If I had to pick one thing I knew for certain my wife likes about me, it would be my inquisitive nature. She says it regularly. It’s because we’ll be talking about something and I’ll blurt out, “I wonder how that started,” or “Who do you think the first person to try that was,” or “I wonder if that’s because of <X>.” One of the reasons I love going to Disney World is because I like figuring out the Disney Magic. They push the limits of technology and engineering and I want to know how they got to those limits. But being inquisitive isn’t just about picking up fun facts or things to file away for pub quiz (or quizzo, or whatever it’s call near you). There are lots of ways being inquisitive has helped me, both personally and professionally.
So, I have a couple of drafts that are essentially advice I want to give my daughter. It’s about high time I finish and publish them. Here’s the first.
Ask a lot of Questions
I’m not quite sure where I got my inquisitive nature from, but I know I ask a lot of questions. I ask questions about basically anything I don’t know much about (and things I know a lot about, for that matter). Look at the world and ask, “How does that work?” Wondering how something works will lead you down the path of learning. You’ll be come more well rounded, knowledgeable, and it will give you a greater appreciation for everything around you.
My parents say I was always like this, but I can recall one vivid moment where I though, “I need to learn about more stuff outside of my professional field.” A few friends and I were at a weekend long summer party and we were outside just kind of looking up at the night sky; they lived in the country and you could really see the stars. We started to discuss a bunch of different topics, space, general physics, computers, etc. It became very apparent to me that my friends were more well-rounded than I was, so I decided to learn more. Speaking of…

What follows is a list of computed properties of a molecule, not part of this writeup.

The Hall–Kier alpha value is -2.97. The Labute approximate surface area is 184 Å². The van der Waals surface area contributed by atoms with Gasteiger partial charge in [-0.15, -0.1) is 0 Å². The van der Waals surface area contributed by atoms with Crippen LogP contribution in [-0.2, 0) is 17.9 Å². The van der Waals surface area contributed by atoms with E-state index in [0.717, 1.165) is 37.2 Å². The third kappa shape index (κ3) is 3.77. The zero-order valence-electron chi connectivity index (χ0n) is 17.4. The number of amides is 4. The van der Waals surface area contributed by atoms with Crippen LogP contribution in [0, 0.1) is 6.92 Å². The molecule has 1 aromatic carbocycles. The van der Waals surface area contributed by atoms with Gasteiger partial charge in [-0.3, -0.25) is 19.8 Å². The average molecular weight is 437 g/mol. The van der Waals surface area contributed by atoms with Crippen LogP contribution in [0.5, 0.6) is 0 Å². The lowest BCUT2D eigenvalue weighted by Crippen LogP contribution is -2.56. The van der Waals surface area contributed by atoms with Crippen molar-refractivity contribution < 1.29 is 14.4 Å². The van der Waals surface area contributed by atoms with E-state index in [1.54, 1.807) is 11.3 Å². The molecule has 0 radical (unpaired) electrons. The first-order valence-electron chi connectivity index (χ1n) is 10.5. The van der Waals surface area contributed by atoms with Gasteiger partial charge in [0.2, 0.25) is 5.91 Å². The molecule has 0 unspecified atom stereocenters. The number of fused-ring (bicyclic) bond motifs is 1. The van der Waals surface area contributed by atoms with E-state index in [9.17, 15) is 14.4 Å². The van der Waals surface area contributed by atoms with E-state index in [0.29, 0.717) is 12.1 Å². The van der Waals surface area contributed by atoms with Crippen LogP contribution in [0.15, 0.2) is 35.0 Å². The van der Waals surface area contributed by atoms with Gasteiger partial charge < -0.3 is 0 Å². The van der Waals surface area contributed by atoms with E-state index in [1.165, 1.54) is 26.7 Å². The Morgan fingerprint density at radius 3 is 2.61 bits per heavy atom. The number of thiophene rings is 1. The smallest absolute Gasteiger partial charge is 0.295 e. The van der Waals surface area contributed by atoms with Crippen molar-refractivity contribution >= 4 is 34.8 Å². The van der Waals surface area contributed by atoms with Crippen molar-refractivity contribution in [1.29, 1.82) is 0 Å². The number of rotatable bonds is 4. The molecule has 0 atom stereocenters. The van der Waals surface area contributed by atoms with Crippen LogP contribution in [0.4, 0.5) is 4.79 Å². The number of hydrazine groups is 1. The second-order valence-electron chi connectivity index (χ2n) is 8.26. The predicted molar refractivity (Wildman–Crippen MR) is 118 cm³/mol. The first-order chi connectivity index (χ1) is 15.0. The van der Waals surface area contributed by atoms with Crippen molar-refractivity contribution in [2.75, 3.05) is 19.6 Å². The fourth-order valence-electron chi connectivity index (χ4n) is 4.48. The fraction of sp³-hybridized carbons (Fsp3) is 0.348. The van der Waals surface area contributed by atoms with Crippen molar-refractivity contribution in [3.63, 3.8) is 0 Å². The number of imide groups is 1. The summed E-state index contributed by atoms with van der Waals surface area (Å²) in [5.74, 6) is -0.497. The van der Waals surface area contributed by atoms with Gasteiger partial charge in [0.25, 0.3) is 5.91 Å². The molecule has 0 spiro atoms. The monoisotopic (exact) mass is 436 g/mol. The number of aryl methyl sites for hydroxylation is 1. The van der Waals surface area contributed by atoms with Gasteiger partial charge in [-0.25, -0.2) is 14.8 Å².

You Will Learn More
This seems obvious right? If you ask about stuff, you’ll learn stuff. But it’s more than just asking a casual questions. It’s about actively listening, coming up with follow-up questions, and being genuinely interested in the topic at hand. This will ensure that you won’t just forget everything as soon as you leave the room. Furthermore, it will make you a better conversationalist.
You Will Have Better People Skills
If you’re listening and asking questions, you will have better conversations. Better conversations means you’re developing better people skills, which are becoming more valuable. People skills allow you to expand your network, forge real connections, and make you more articulate. In a world where in-person communication is a scarce, coveted skill, you will stand out.
You will be Better at Your Job
No matter what you end up doing, being inquisitive means having different perspectives. Aside from making you a better person, it will make you better at your job because you will be able to approach problems differently from your coworkers. As both a programmer and a teacher, I’m confident that being inquisitive has allowed me to think of things that others have not.
Finally, Being Inquisitive is Fun!
…maybe not for everyone. But I love learning. Aside from the benefits listed above (with virtually no downside), it’s fun to learn from other people and figure out how things work. An active mind is a healthy mind, and figuring out how the world works means you’ll never be bored.